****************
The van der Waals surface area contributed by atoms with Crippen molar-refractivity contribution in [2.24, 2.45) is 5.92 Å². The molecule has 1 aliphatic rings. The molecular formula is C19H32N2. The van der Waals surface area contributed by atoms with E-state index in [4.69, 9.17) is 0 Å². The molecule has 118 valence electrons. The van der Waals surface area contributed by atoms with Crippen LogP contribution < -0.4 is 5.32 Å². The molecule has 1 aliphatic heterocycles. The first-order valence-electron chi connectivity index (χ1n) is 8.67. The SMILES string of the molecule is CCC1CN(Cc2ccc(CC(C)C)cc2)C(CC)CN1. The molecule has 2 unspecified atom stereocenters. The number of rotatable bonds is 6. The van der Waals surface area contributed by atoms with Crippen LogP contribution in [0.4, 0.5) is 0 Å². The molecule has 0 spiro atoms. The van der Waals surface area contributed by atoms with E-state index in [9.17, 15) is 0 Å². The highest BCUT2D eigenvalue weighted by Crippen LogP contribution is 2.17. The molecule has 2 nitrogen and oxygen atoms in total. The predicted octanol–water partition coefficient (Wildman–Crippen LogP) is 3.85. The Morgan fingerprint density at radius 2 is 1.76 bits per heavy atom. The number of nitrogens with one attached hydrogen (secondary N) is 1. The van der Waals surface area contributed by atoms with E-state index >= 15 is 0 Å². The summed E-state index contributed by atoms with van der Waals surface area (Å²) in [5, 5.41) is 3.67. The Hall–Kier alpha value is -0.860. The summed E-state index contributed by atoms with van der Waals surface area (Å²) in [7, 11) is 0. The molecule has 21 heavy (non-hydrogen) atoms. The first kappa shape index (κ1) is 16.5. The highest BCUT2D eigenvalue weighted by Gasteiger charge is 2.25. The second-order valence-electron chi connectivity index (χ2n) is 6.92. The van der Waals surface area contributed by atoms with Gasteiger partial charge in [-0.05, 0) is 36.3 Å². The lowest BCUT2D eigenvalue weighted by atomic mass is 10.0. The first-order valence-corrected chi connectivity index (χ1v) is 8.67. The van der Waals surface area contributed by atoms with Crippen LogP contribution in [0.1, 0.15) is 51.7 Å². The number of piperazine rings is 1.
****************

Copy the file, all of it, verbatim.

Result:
The van der Waals surface area contributed by atoms with Crippen molar-refractivity contribution in [2.24, 2.45) is 5.92 Å². The molecule has 1 aliphatic rings. The molecular formula is C19H32N2. The van der Waals surface area contributed by atoms with E-state index in [4.69, 9.17) is 0 Å². The molecule has 118 valence electrons. The van der Waals surface area contributed by atoms with Crippen LogP contribution < -0.4 is 5.32 Å². The molecule has 1 aliphatic heterocycles. The first-order valence-electron chi connectivity index (χ1n) is 8.67. The SMILES string of the molecule is CCC1CN(Cc2ccc(CC(C)C)cc2)C(CC)CN1. The molecule has 2 unspecified atom stereocenters. The number of rotatable bonds is 6. The van der Waals surface area contributed by atoms with Crippen LogP contribution in [0.4, 0.5) is 0 Å². The molecule has 0 spiro atoms. The van der Waals surface area contributed by atoms with E-state index in [9.17, 15) is 0 Å². The highest BCUT2D eigenvalue weighted by Crippen LogP contribution is 2.17. The molecule has 2 nitrogen and oxygen atoms in total. The predicted octanol–water partition coefficient (Wildman–Crippen LogP) is 3.85. The Morgan fingerprint density at radius 2 is 1.76 bits per heavy atom. The number of nitrogens with one attached hydrogen (secondary N) is 1. The van der Waals surface area contributed by atoms with E-state index >= 15 is 0 Å². The summed E-state index contributed by atoms with van der Waals surface area (Å²) in [5, 5.41) is 3.67. The Hall–Kier alpha value is -0.860. The summed E-state index contributed by atoms with van der Waals surface area (Å²) in [7, 11) is 0. The molecule has 21 heavy (non-hydrogen) atoms. The first kappa shape index (κ1) is 16.5. The highest BCUT2D eigenvalue weighted by Gasteiger charge is 2.25. The second-order valence-electron chi connectivity index (χ2n) is 6.92. The van der Waals surface area contributed by atoms with Gasteiger partial charge in [-0.05, 0) is 36.3 Å². The lowest BCUT2D eigenvalue weighted by atomic mass is 10.0. The first-order valence-corrected chi connectivity index (χ1v) is 8.67. The van der Waals surface area contributed by atoms with Crippen LogP contribution in [0.1, 0.15) is 51.7 Å². The number of piperazine rings is 1.